Nahoum's loses its man behind the till
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- Published 8.03.13
|David Nahoum; (top, above) the notice outside the shop announcing his death on Thursday. Picture by Sanjoy Ghosh|
The famous fudge and fruit cake will be back on the shelves after a day but David Nahoum, the familiar face behind the cash till at the landmark Nahoum & Sons in New Market, won’t.
David, who was to turn 86 in April, passed away on Thursday morning at Fortis Hospitals, his last visit to the shop being in a wheelchair around a month ago.
David had been admitted to Fortis with chronic renal failure on February 9. He died of cardiac and respiratory failure resulting from his condition, a hospital official said.
“I got a call from the hospital, saying he was no more. He was a father figure to all of us at the shop. I had worked with him for around 34 years and his death is a big shock for me,” Jagadish Halder, the manager of Nahoum’s, told Metro.
Nahoum’s kept its shutters down for the day but the sense of loss wasn’t restricted to the family and those who worked for David.
Nahoum’s loyalist Dona Ganguly said: “May his soul rest in peace. The cakes are so special! In fact, yesterday we had some Nahoum’s fruit cake with tea. Sourav and I both love it. Come December, Nahoum’s cakes are a must in our house.”
Andrea Raberts of the Do-Re-Mi music store opposite Nahoum’s saw the notice announcing David’s death when she arrived at New Market at 10am.
“He was such a good-hearted man. He always helped the poor,” said Andrea. “I called him ‘Uncle’ and will really miss him a lot. Had there been no Nahoum’s, there wouldn’t be New Market today,” added store owner S. Hafiz.
David’s younger brother, 76-year-old Isaac Nahoum, performed his last rites at the Jewish cemetery in Narkeldanga in the afternoon.
“Mr Isaac had been at the hospital throughout. Other family members and members of the staff paid their last respects before the funeral,” manager Halder said.
Isaac is expected to take charge at the 111-year-old confectionery that his late brother had been running for many years.
David was not only the face of Nahoum’s but also the leader of Calcutta’s dwindling Jewish community. He headed all major Jewish organisations, including two schools, one for boys and the other for girls, two synagogues and charitable organisations. Without his hand-written notes, visitors could not enter Magen David Synagogue and Beth El Synagogue.
The caretakers of the century-old David Magen Synagogue, where David would conduct Saturday prayers, didn’t know their “Saheb” had passed away until afternoon. “Is it so? We don’t have any such information yet. I last saw Saheb here in September during the festival. I have known him since I was 12 years old… He was a very good man,” said Nrushionha Swaian.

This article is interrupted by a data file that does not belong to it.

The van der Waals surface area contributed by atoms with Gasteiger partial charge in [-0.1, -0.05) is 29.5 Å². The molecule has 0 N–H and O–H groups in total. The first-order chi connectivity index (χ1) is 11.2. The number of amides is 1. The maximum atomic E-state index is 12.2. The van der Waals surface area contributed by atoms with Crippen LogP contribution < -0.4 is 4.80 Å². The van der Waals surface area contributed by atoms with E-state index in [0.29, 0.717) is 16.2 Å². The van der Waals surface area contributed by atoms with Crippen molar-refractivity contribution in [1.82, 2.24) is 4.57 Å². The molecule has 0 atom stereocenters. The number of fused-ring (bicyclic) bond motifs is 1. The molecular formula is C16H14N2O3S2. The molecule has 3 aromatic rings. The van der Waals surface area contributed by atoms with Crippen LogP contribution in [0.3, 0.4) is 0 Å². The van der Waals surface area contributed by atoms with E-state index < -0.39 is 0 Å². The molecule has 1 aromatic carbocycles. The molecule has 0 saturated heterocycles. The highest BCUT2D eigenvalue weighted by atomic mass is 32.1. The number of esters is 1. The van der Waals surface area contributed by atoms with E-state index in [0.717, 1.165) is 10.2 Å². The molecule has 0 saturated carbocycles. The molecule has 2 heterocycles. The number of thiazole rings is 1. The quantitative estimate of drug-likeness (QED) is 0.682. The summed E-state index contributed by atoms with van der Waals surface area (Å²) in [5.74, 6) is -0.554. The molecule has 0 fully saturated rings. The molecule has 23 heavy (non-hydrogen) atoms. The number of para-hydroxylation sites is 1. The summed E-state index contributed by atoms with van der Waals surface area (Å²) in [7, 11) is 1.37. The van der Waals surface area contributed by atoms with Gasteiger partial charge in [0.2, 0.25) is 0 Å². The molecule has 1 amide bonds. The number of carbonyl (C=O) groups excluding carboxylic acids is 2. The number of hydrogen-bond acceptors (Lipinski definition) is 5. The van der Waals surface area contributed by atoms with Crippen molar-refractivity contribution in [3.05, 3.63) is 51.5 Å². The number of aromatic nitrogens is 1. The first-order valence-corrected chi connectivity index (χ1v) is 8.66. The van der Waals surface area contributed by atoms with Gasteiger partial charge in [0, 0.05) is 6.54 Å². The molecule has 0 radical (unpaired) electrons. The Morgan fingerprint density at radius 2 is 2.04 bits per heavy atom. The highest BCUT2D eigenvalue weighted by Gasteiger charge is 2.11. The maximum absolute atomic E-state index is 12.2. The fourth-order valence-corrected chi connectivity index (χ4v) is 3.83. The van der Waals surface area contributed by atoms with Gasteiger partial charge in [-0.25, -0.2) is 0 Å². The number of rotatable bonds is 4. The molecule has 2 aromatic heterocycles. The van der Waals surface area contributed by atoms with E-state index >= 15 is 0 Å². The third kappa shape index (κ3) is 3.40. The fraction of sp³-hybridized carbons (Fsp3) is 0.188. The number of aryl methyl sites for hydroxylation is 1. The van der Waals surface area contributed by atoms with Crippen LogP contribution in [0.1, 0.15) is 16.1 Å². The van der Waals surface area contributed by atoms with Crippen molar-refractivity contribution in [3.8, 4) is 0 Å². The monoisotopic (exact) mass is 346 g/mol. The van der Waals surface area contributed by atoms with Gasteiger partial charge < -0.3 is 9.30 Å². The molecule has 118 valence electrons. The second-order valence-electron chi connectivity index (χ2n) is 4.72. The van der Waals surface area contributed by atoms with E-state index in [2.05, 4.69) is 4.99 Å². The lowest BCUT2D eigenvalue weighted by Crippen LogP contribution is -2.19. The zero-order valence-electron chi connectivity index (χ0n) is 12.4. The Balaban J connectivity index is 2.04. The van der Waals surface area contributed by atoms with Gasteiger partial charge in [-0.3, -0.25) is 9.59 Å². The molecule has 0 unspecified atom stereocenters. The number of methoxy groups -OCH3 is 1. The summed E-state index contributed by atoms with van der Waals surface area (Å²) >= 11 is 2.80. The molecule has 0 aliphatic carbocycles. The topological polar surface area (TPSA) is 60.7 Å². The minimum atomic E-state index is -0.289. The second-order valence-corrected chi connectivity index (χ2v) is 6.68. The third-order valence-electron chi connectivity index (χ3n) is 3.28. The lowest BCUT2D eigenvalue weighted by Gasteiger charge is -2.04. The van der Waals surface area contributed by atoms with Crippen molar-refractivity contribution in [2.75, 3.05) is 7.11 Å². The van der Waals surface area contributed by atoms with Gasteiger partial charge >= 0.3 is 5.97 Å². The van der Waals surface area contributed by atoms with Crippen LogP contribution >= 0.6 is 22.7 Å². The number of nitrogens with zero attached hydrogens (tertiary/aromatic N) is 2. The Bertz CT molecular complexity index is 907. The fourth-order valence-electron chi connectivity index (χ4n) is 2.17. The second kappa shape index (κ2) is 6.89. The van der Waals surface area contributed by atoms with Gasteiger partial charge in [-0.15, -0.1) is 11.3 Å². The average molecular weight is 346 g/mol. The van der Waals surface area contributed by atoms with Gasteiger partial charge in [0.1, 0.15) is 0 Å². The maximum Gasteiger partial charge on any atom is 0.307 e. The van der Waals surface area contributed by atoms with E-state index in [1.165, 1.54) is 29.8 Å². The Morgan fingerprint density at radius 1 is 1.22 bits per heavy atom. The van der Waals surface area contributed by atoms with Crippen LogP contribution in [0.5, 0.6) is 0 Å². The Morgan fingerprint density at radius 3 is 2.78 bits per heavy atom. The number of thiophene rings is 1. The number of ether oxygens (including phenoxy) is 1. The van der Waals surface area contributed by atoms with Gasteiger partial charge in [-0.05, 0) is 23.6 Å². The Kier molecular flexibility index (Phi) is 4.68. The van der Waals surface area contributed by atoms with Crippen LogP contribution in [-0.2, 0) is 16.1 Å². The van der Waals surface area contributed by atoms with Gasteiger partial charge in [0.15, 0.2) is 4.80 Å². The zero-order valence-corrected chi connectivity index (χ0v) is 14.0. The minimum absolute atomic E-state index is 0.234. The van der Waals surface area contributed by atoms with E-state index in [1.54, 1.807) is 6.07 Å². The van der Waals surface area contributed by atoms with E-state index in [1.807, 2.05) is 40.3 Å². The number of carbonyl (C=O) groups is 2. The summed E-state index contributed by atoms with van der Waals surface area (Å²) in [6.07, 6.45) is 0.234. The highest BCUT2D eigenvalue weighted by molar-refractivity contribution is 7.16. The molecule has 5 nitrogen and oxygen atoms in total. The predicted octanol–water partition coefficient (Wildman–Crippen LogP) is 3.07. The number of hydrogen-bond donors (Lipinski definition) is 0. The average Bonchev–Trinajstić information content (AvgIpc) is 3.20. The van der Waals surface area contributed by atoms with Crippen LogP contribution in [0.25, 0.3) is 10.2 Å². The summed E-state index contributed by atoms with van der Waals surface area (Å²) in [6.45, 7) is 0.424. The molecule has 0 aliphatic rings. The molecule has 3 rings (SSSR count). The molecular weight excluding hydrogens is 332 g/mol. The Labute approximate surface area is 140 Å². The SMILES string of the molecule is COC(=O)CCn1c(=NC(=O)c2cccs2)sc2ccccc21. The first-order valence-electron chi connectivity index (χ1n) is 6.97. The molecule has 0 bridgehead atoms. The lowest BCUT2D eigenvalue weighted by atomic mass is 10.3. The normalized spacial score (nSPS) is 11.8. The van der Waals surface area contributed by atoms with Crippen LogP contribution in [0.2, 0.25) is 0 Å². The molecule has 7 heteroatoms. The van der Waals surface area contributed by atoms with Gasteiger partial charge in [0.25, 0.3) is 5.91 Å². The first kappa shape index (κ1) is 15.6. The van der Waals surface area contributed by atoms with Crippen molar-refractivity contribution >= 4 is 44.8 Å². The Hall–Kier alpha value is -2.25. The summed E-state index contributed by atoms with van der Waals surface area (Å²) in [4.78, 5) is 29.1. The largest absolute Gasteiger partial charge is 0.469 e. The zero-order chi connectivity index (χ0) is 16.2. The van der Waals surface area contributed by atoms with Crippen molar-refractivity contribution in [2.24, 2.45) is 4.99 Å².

The confectionery business, Nahoum & Sons Private Limited, was started by David’s grandfather, Nahoum Israel Mordecai, a Baghdadi Jew, in 1902 and the shop shifted to its present location in 1916. Before that, Nahoum’s used to sell baked goods and cheese door-to-door.
The shop had started small but began expanding along with the market. Nahoum’s factory, which filmmaker and actor Anjan Dutt calls a “tourist attraction like Park Street”, is at 1 Hartford Lane behind New Market in a building owned by the family.
David was born into a large family of many siblings, of whom only two brothers and a sister have survived. He went to La Martiniere and was not interested in the shop but took over the reins after the death of his brother Solomon and then Norman.
David refused to expand, diversify or give his shop a makeover, quite unlike other such landmarks in the city. Nahoum’s stuck to fish pantras, cheese samosas and walnut brownies, and continued to flourish unlike the neighbouring M.X. D’Gama’s.
The wooden cash till and the wooden-framed glass cases for the display of its goodies, including specialities such as the baklava, almond, coconut and cheese samosas, date babas, khalla bread and caca rings, have also survived the ravages of change.
Like his brothers, David was always single and cherished the simple pleasures of life. He loved the outdoors and in his youth would go hunting wild boar with his Anglo-Indian friends. But he only ate kosher food and his cooks accompanied him. He was fond of pets too, especially dogs.
Nahoum & Sons was established by Nahoum Israel Mordecai
Started off as a small outlet in 1902 in front of Hogg Market (the flower stretch); moved to
F-20, New Market, in 1916
Top treats include its Rich Fruit Cake, chocolate fudge, brownie, macaroons & jam tarts
What does Nahoum’s mean to you? Tell email@example.com